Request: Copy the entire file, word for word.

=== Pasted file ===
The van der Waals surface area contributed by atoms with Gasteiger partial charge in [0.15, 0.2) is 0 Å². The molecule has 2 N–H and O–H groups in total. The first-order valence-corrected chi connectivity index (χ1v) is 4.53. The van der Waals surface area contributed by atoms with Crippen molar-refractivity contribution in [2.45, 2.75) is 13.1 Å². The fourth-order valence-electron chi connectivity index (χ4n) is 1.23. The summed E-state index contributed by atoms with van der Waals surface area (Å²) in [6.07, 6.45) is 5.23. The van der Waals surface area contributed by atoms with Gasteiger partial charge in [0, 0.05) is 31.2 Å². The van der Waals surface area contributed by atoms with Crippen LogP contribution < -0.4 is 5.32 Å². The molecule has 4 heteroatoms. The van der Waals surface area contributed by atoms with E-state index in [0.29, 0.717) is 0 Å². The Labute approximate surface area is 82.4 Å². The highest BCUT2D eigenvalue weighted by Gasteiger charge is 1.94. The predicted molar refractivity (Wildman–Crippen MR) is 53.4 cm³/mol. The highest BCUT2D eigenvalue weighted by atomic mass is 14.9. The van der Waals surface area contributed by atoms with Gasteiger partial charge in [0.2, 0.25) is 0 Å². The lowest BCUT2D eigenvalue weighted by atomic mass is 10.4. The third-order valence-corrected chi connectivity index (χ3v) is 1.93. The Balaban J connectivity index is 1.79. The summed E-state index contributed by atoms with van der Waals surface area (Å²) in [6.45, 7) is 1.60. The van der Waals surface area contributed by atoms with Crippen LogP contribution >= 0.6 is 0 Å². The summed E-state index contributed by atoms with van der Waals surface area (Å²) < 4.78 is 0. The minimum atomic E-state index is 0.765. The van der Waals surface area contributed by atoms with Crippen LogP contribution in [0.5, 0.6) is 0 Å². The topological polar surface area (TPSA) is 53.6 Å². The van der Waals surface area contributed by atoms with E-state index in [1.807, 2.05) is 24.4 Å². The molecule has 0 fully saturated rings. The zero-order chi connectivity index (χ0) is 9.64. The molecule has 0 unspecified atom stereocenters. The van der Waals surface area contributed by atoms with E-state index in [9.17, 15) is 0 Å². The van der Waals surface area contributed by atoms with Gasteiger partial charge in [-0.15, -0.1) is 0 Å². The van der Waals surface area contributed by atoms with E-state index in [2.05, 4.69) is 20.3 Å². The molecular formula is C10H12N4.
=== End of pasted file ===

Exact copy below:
The van der Waals surface area contributed by atoms with Gasteiger partial charge in [0.15, 0.2) is 0 Å². The molecule has 2 N–H and O–H groups in total. The first-order valence-corrected chi connectivity index (χ1v) is 4.53. The van der Waals surface area contributed by atoms with Crippen molar-refractivity contribution in [2.45, 2.75) is 13.1 Å². The fourth-order valence-electron chi connectivity index (χ4n) is 1.23. The summed E-state index contributed by atoms with van der Waals surface area (Å²) in [6.07, 6.45) is 5.23. The van der Waals surface area contributed by atoms with Gasteiger partial charge in [0, 0.05) is 31.2 Å². The van der Waals surface area contributed by atoms with Crippen LogP contribution < -0.4 is 5.32 Å². The molecule has 4 heteroatoms. The van der Waals surface area contributed by atoms with E-state index in [0.29, 0.717) is 0 Å². The Labute approximate surface area is 82.4 Å². The highest BCUT2D eigenvalue weighted by Gasteiger charge is 1.94. The predicted molar refractivity (Wildman–Crippen MR) is 53.4 cm³/mol. The highest BCUT2D eigenvalue weighted by atomic mass is 14.9. The van der Waals surface area contributed by atoms with Gasteiger partial charge in [0.2, 0.25) is 0 Å². The lowest BCUT2D eigenvalue weighted by atomic mass is 10.4. The third-order valence-corrected chi connectivity index (χ3v) is 1.93. The Balaban J connectivity index is 1.79. The summed E-state index contributed by atoms with van der Waals surface area (Å²) in [6.45, 7) is 1.60. The van der Waals surface area contributed by atoms with Crippen LogP contribution >= 0.6 is 0 Å². The summed E-state index contributed by atoms with van der Waals surface area (Å²) < 4.78 is 0. The minimum atomic E-state index is 0.765. The van der Waals surface area contributed by atoms with Crippen LogP contribution in [0.5, 0.6) is 0 Å². The topological polar surface area (TPSA) is 53.6 Å². The van der Waals surface area contributed by atoms with E-state index in [1.807, 2.05) is 24.4 Å². The molecule has 0 fully saturated rings. The zero-order chi connectivity index (χ0) is 9.64. The molecule has 0 unspecified atom stereocenters. The van der Waals surface area contributed by atoms with E-state index in [9.17, 15) is 0 Å². The van der Waals surface area contributed by atoms with Gasteiger partial charge in [-0.15, -0.1) is 0 Å². The van der Waals surface area contributed by atoms with E-state index in [2.05, 4.69) is 20.3 Å². The molecular formula is C10H12N4.